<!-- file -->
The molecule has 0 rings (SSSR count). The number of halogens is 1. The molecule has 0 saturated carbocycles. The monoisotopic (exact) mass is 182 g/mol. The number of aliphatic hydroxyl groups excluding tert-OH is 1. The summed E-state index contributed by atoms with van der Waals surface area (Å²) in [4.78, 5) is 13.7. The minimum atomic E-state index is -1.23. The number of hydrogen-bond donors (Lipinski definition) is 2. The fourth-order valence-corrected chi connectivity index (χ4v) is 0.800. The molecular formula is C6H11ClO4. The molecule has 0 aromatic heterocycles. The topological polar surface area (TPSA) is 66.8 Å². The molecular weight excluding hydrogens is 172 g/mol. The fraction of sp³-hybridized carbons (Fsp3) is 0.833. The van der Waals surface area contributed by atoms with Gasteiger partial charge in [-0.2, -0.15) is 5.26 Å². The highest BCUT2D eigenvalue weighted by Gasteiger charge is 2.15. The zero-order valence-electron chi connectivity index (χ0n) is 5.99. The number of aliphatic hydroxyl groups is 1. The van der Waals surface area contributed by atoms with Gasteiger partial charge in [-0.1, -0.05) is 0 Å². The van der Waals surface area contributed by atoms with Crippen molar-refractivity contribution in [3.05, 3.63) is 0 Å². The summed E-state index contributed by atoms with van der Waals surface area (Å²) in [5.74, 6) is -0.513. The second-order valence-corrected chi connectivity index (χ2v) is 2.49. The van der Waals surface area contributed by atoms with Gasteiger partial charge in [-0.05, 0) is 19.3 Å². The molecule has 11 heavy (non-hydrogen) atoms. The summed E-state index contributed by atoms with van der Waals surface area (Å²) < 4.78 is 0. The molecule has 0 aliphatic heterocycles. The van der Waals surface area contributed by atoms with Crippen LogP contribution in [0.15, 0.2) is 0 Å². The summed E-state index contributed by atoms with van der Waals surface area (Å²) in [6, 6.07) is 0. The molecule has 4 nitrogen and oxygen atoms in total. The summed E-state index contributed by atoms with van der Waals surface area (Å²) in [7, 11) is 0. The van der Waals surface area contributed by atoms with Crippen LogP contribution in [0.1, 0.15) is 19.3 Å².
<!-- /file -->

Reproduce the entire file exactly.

The molecule has 0 rings (SSSR count). The number of halogens is 1. The molecule has 0 saturated carbocycles. The monoisotopic (exact) mass is 182 g/mol. The number of aliphatic hydroxyl groups excluding tert-OH is 1. The summed E-state index contributed by atoms with van der Waals surface area (Å²) in [4.78, 5) is 13.7. The minimum atomic E-state index is -1.23. The number of hydrogen-bond donors (Lipinski definition) is 2. The fourth-order valence-corrected chi connectivity index (χ4v) is 0.800. The molecular formula is C6H11ClO4. The molecule has 0 aromatic heterocycles. The topological polar surface area (TPSA) is 66.8 Å². The molecular weight excluding hydrogens is 172 g/mol. The fraction of sp³-hybridized carbons (Fsp3) is 0.833. The van der Waals surface area contributed by atoms with Gasteiger partial charge in [-0.2, -0.15) is 5.26 Å². The highest BCUT2D eigenvalue weighted by Gasteiger charge is 2.15. The zero-order valence-electron chi connectivity index (χ0n) is 5.99. The number of aliphatic hydroxyl groups is 1. The van der Waals surface area contributed by atoms with Gasteiger partial charge in [-0.1, -0.05) is 0 Å². The van der Waals surface area contributed by atoms with Crippen molar-refractivity contribution in [3.05, 3.63) is 0 Å². The summed E-state index contributed by atoms with van der Waals surface area (Å²) in [5.74, 6) is -0.513. The second-order valence-corrected chi connectivity index (χ2v) is 2.49. The van der Waals surface area contributed by atoms with Gasteiger partial charge in [-0.05, 0) is 19.3 Å². The molecule has 11 heavy (non-hydrogen) atoms. The summed E-state index contributed by atoms with van der Waals surface area (Å²) < 4.78 is 0. The molecule has 0 aliphatic heterocycles. The van der Waals surface area contributed by atoms with Crippen LogP contribution in [0.15, 0.2) is 0 Å². The summed E-state index contributed by atoms with van der Waals surface area (Å²) in [6, 6.07) is 0. The molecule has 4 nitrogen and oxygen atoms in total. The summed E-state index contributed by atoms with van der Waals surface area (Å²) in [7, 11) is 0. The van der Waals surface area contributed by atoms with Crippen LogP contribution in [0.1, 0.15) is 19.3 Å².